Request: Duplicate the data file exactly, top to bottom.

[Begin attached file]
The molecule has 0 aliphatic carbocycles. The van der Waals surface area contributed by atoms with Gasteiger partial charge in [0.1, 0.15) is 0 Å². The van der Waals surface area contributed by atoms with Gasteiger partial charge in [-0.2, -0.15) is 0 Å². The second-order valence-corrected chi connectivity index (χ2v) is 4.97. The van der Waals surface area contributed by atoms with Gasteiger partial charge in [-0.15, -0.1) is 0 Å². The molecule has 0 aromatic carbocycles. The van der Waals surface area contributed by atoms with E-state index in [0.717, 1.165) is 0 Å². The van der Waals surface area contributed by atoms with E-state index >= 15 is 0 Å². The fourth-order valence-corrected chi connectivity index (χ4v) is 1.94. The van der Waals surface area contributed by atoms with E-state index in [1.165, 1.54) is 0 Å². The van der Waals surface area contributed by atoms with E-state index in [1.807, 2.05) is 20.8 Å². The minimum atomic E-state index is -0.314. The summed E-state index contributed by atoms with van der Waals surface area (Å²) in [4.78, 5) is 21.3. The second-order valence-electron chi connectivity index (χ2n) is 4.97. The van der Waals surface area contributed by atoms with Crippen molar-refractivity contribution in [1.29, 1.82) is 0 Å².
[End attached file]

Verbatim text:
The molecule has 0 aliphatic carbocycles. The van der Waals surface area contributed by atoms with Gasteiger partial charge in [0.1, 0.15) is 0 Å². The van der Waals surface area contributed by atoms with Gasteiger partial charge in [-0.2, -0.15) is 0 Å². The second-order valence-corrected chi connectivity index (χ2v) is 4.97. The van der Waals surface area contributed by atoms with Gasteiger partial charge in [-0.15, -0.1) is 0 Å². The molecule has 0 aromatic carbocycles. The van der Waals surface area contributed by atoms with E-state index in [0.717, 1.165) is 0 Å². The van der Waals surface area contributed by atoms with E-state index >= 15 is 0 Å². The fourth-order valence-corrected chi connectivity index (χ4v) is 1.94. The van der Waals surface area contributed by atoms with E-state index in [1.165, 1.54) is 0 Å². The van der Waals surface area contributed by atoms with E-state index in [1.807, 2.05) is 20.8 Å². The minimum atomic E-state index is -0.314. The summed E-state index contributed by atoms with van der Waals surface area (Å²) in [4.78, 5) is 21.3. The second-order valence-electron chi connectivity index (χ2n) is 4.97. The van der Waals surface area contributed by atoms with Crippen molar-refractivity contribution in [1.29, 1.82) is 0 Å².